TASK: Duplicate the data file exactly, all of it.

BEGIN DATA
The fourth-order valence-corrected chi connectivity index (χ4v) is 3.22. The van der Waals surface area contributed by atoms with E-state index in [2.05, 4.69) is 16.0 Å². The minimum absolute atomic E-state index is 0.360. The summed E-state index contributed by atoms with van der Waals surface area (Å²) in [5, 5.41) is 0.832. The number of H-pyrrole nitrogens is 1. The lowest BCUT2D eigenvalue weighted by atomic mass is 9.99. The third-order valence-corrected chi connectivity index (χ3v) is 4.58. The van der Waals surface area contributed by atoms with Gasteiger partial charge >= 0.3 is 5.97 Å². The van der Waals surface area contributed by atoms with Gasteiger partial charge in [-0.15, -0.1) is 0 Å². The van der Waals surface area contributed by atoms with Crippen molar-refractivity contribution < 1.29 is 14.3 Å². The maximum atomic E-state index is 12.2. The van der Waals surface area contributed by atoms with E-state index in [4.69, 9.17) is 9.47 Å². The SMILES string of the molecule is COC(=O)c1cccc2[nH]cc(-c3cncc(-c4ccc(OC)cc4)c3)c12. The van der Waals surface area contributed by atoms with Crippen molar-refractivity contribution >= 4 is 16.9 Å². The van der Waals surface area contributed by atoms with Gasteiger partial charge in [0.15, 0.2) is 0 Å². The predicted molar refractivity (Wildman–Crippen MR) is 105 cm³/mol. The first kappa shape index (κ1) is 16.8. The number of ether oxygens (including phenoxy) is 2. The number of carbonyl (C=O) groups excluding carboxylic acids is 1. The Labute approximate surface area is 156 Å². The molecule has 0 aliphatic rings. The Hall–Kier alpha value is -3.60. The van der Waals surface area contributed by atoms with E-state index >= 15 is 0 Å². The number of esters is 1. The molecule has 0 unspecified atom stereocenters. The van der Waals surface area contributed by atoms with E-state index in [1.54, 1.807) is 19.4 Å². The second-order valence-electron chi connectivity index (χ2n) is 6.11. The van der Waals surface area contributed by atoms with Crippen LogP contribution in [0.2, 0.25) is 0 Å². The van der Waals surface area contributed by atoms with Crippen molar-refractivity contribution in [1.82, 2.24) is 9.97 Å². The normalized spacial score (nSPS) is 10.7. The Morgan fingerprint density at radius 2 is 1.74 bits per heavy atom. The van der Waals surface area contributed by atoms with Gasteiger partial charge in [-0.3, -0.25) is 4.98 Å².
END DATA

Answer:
The fourth-order valence-corrected chi connectivity index (χ4v) is 3.22. The van der Waals surface area contributed by atoms with E-state index in [2.05, 4.69) is 16.0 Å². The minimum absolute atomic E-state index is 0.360. The summed E-state index contributed by atoms with van der Waals surface area (Å²) in [5, 5.41) is 0.832. The number of H-pyrrole nitrogens is 1. The lowest BCUT2D eigenvalue weighted by atomic mass is 9.99. The third-order valence-corrected chi connectivity index (χ3v) is 4.58. The van der Waals surface area contributed by atoms with Gasteiger partial charge >= 0.3 is 5.97 Å². The van der Waals surface area contributed by atoms with Gasteiger partial charge in [-0.15, -0.1) is 0 Å². The van der Waals surface area contributed by atoms with Crippen molar-refractivity contribution < 1.29 is 14.3 Å². The maximum atomic E-state index is 12.2. The van der Waals surface area contributed by atoms with E-state index in [4.69, 9.17) is 9.47 Å². The SMILES string of the molecule is COC(=O)c1cccc2[nH]cc(-c3cncc(-c4ccc(OC)cc4)c3)c12. The van der Waals surface area contributed by atoms with Crippen molar-refractivity contribution >= 4 is 16.9 Å². The van der Waals surface area contributed by atoms with Gasteiger partial charge in [0.15, 0.2) is 0 Å². The predicted molar refractivity (Wildman–Crippen MR) is 105 cm³/mol. The first kappa shape index (κ1) is 16.8. The number of ether oxygens (including phenoxy) is 2. The number of carbonyl (C=O) groups excluding carboxylic acids is 1. The Labute approximate surface area is 156 Å². The molecule has 0 aliphatic rings. The Hall–Kier alpha value is -3.60. The van der Waals surface area contributed by atoms with E-state index >= 15 is 0 Å². The number of esters is 1. The molecule has 0 unspecified atom stereocenters. The van der Waals surface area contributed by atoms with E-state index in [1.54, 1.807) is 19.4 Å². The second-order valence-electron chi connectivity index (χ2n) is 6.11. The van der Waals surface area contributed by atoms with Crippen LogP contribution in [0.2, 0.25) is 0 Å². The van der Waals surface area contributed by atoms with Crippen molar-refractivity contribution in [1.82, 2.24) is 9.97 Å². The normalized spacial score (nSPS) is 10.7. The Morgan fingerprint density at radius 2 is 1.74 bits per heavy atom. The van der Waals surface area contributed by atoms with Gasteiger partial charge in [-0.3, -0.25) is 4.98 Å².